The Commonwealth has suggested that this passage expresses the view of the Appeals Court that the protections provided for in Bishop and Fuller for cases of sexual abuse are not implicated in prosecutions involving juvenile victims. The passage, of course, expresses no such view. In fact, the entire Appeals Court opinion is devoted to an application of pertinent steps in the Bishop protocol to the circumstances of this case in almost the same manner as if John had been an adult. We think, however, that the remarks convey an ambiguous, and possibly misleading, message to counsellors and other personnel who treat victims of sexual abuse, attorneys, trial judges, and other parties who have concerns in this area. There is nothing in our case law which would justify a conclusion that privileged records of juvenile victims are entitled to less protection than those of adult victims. See Commonwealth v. Jones, 404 Mass. 339 , 342 (1989) (confidentiality assured under social worker privilege to Department of Social Services employee who treat children alleging sexual abuse). The public policy rationale supporting protection of records in the case of adult victims applies with equal force to the records of juvenile victims. Indeed, just as an adult victim will expect confidentiality as any therapeutic process is pursued, the adult caretaker of a juvenile who claims that he or she has been sexually abused, in making the decision to seek a diagnostic evaluation or therapy for the juvenile, will fully expect an assurance (perhaps for the benefit of the juvenile, perhaps for the adult caretaker's benefit, or perhaps for the
benefit of both) that the evaluative or therapeutic process will remain confidential under any applicable privilege or privileges.
4. A Department of Social Services social worker testified, over objection and a motion to strike by defendant's trial counsel, that, sometime after the team's evaluation, John greatly improved and was "able to tell [her] disclosures, albeit hard disclosures but truthful disclosures." This testimony about "truthful" disclosures (and the testimony of any other Commonwealth witness that John was telling the truth) should be excluded at any retrial for the reasons fully explained by the Appeals Court. 43 Mass. App. Ct. at 581 n.24.
5. The judgments of conviction are reversed, the verdicts are set aside, and the case is remanded to the Superior Court for a new trial.
[Note 1] The undisclosed records properly were sealed and transmitted to the Appeals Court for that court's independent review. See Commonwealth v. Pare, 43 Mass. App. Ct. 566 , 568 n.5 (1997), and cases cited.
[Note 2] We reject the Commonwealth's argument that the defendant's pretrial motion for production of records failed adequately to raise his claim that improper interview techniques were used during an evaluation of John by a "sexual information and trauma team" (team) at the Center for Family Development (center). The defendant's motion sufficiently presents this concern by addressing the relevancy of various records to the circumstances of John's disclosure of abuse.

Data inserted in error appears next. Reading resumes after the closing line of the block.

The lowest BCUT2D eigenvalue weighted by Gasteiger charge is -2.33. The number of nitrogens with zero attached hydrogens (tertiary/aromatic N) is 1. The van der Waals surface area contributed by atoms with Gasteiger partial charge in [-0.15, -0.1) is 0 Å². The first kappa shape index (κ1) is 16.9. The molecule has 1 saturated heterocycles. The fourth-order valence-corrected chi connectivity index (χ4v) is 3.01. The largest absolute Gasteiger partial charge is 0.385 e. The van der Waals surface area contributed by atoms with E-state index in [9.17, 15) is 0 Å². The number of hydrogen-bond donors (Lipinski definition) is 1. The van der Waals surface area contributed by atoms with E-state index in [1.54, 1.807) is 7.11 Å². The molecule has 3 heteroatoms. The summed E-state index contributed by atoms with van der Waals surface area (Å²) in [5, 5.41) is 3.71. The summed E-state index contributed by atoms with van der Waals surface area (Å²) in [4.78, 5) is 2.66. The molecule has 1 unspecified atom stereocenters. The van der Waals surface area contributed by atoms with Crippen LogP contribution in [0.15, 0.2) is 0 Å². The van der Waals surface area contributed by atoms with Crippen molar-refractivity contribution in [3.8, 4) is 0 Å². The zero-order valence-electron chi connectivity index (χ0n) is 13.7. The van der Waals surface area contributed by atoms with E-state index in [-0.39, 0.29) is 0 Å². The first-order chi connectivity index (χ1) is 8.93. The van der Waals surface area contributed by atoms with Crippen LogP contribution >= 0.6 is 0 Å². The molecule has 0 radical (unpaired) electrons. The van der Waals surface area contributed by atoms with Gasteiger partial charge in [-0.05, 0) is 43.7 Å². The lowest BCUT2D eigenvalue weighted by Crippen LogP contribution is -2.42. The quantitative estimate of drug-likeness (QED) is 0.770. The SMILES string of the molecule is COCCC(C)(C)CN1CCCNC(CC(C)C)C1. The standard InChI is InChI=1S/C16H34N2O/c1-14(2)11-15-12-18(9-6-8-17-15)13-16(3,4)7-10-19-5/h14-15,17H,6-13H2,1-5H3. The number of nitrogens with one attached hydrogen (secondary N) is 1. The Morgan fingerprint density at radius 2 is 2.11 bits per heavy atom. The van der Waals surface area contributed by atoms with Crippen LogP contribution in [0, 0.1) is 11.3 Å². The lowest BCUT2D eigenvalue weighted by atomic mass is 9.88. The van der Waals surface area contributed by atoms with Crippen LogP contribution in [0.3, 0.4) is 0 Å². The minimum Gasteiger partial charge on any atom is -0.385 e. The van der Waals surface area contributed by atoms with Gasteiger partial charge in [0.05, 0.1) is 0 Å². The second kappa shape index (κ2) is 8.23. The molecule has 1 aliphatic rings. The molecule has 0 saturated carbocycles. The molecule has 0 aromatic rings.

[Note 3] The trial judge also denied the defendant's renewed motion to examine the records on the basis that the defendant had failed to raise "any facts or circumstances ... not consider[ed]" by the motion judge. We agree with the Appeals Court that, in the absence of changed circumstances, the trial judge was not required to review the records again in camera. Commonwealth v. Pare, supra at 568 n.6.
[Note 4] The protocol enunciated in Commonwealth v. Bishop, 416 Mass. 169 , 181-183 (1993), may be summarized as follows:
Stage 1 - privilege determination. When a criminal defendant seeks production of treatment or counseling records of an alleged victim, the alleged victim or the keeper of the target records may refuse to produce them claiming a statutory privilege or privileges against disclosure. A judge is required to hold a hearing and to determine in writing whether any privilege or privileges in fact apply.
Stage 2 - relevancy determination. If the target records are found to be privileged, then trial counsel for the defendant is to make a written submission outlining the theory or theories under which the records are "likely to be relevant" to an issue in the case. If the judge decides that the defendant's proffer satisfies this standard, the judge is to examine the records in camera and separate relevant from irrelevant materials, sealing the latter for transmittal to an appellate court, if necessary.
Stage 3 - access to relevant material. The judge next provides the prosecutor and defense counsel with access to the relevant materials, subject to appropriate protective orders, so they may determine whether disclosure of information in the records to the trier of fact is necessary to provide the defendant a fair trial.
Stage 4 - disclosure of relevant communications. The judge rules (in a written memorandum) on the defendant's motion that disclosure of the records to the trier of fact is needed to provide the defendant a fair trial. Any materials excluded at this point are sealed for later transmittal to an appellate court, if necessary.
Stage 5 - trial. The judge makes a final determination as to the admissibility of the records subject to any other statutes or rules of evidence that may apply.
Commonwealth v. Fuller, 423 Mass. 216 (1996), changed the Stage 2 standard for privileged rape counseling records (G. L. c. 233, s. 20J) from a "likely to be relevant" inquiry. A defendant seeking access to privileged rape counseling records (and privileged domestic violence counseling records, G. L. c. 233, s. 20K, see Commonwealth v. Tripolone, 425 Mass. 487 , 489 ), must now show "a good faith, specific, and reasonable basis for believing that the records will contain exculpatory evidence which is relevant and material to the issue of the defendant's guilt." Id. at 226 & n.9. The other stages of the Bishop protocol were not changed in Fuller.
[Note 5] By examining the records in camera, the motion judge at least implicitly found that the defendant's motion seeking access to the records satisfied that part of Stage 2 of the Bishop protocol that requires an adequate proffer by the defendant of his theory or theories on the issue of relevancy. We agree with this determination.
[Note 6] The trial court should again review the records sought by the defendant and carefully segregate the relevant records from the irrelevant, consistent with both this and the Appeals Court's opinion.